Last Updated Feb 26, 2015 12:00 PM EST
Tropical forests from Indonesia to the Amazon are being lost an astonishing rate, with a new study suggesting deforestation has intensified 62 percent in just 20 years.
The study also calls into question a more optimistic picture from U.N.'s Food and Agriculture Organization's assessment, which found the rate of deforestation had actually decreased 25 percent during the period stretching from 1990 until 2010.
"It is not good news," said Do-Hyung Kim, lead author of the new study to be published in Geophysical Research Letters, a journal of the American Geophysical Union. "Between 1990 and 2010, it shows all these efforts to cut the deforestation rates were not effective."
While the FAO assessment was based on country reports, Kim and his University of Maryland colleagues Joseph Sexton and John Townshend used satellite data. By analyzing 5,444 Landsat images from 1990, 2000, 2005 and 2010, they were able to gauge how much forest was lost or gained in 34 forested countries which comprise 80 percent of forested tropical lands.
They found that during the 1990-2000 period the annual net forest loss across all the countries was 4 million hectares (15,000 square miles) per year. From 2000 to 2010, the net forest loss rose 62 percent to 6.5 million hectares (25,000 square miles) per year, equivalent to clear-cutting an area the size of West Virginia.
In that same time, the U.N. reported a 25 percent decrease.
The University of Maryland study found that tropical Latin America showed the largest increase of annual net loss - 1.4 million hectares (5,400 square miles) per year from the 1990s to the 2000s. Of those countries, Brazil topped the list with an annual 0.6 million-hectare loss (2,300 square miles) per year.
Tropical Asia showed the second largest increase, at 0.8 million hectares (3,100 square miles) per year, led by Indonesia, Malaysia, Cambodia, Thailand and the Philippines. Tropical Africa showed the least amount of annual net forest area loss among the three major regions studied.
Much of this deforestation has been driven by illegal logging and, more recently, the conversion of land to palm oil, soybean and other plantations.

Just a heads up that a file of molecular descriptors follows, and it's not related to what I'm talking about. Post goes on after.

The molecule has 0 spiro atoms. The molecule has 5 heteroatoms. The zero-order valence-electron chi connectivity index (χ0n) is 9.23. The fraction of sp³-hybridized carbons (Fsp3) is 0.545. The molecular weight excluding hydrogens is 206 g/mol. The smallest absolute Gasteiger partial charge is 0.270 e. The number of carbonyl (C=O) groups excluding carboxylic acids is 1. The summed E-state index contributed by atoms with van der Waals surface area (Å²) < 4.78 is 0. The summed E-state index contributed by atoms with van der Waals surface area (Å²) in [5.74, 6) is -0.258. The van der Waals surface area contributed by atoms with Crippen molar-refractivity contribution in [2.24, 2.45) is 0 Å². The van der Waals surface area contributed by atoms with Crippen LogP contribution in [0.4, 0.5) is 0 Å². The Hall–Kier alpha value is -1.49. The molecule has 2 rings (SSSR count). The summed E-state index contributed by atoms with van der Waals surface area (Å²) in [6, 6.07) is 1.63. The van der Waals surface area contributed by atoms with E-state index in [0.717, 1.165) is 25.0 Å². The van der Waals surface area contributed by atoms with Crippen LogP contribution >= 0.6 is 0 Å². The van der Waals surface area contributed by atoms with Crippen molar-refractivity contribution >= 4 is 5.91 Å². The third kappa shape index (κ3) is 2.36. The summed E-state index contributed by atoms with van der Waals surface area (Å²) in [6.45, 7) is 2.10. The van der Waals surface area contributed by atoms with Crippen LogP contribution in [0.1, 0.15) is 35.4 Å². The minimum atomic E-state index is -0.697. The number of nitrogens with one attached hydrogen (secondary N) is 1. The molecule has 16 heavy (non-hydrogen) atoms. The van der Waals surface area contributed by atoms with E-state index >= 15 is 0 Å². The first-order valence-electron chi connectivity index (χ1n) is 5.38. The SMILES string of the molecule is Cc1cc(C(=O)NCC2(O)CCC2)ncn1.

Given that deforestation contributes to as much 20 percent to global warming, the international community has dumped billions of dollars into solving the problem. Among those efforts are the U.N. program known as REDD (Reducing Emissions from Deforestation and Forest Degradation) which gets cash for conservation into the hands of poor countries to help reduce deforestation.
But even with all that money, it can be hard to solve a problem that thrives on corruption and lax law enforcement in some of the world's poorest countries and has becoming increasingly mechanized, with bandits trading axes for chain saws and then earth moving equipment.
Some scientists are turning to new technologies such as satellite imaging to try to hold nations accountable for their deforestation and reforestation promises.
While Kim said international efforts overall have born little fruit, he acknowledged there were some signs of progress toward the end of the study period with Brazil deforestation rates dropping - though more recent data in 2013 showed they had spiked again.
"Brazil is showing some hope," Kim said, referring to the 2006 decision by major soybean traders not to purchase soy produced in the Amazon's deforested land.
Douglas Morton, who studies forest cover by satellite sensing at NASA's Goddard Space Flight Center in Greenbelt, Maryland, and was not a coauthor on the paper, said the new, satellite-based study "really provides a benchmark of tropical forest clearing not provided by other means."
Fred Stolle, an expert on satellite monitoring of forests at the World Resources Institute, also praised the study, saying it provided more evidence "that tropical deforestation remains an urgent challenge."
"In order to combat these trends, more needs to be done to minimize the impact the production of commodities--especially palm oil, timber, beef, and soy--on forests," Stolle said. "Fortunately, the technology used to monitor forests is continuously improving, providing more accurate and timely data to inform forest management, conservation and restoration efforts."
Kim said he was hopeful that his study would prompt the FAO to consider using more remote-sensing data in their assessments, thus ensuring its findings, which shape global forestry policies, would be more consistent and reliable.
FAO Senior Forestry Officer Kenneth MacDicken defended their assessment, saying there were multiple reasons why Kim's study may have come up with different findings. Among them is that that forests are constantly changing - plantations, for example, are planted and then harvested - and that "remote sensing doesn't capture" dry forests in the tropics which are spaced further apart in Brazil and Africa and don't have leaves for much of the year.
"Measuring forests using satellite imagery and measuring and reporting them from ground-based measurements both have value, but comparing them directly should be done with great caution," MacDicken told CBS News. "It's like comparing apples and oranges."
The FAO is set to issue a fresh forestry assessment in September at the World Forestry Congress.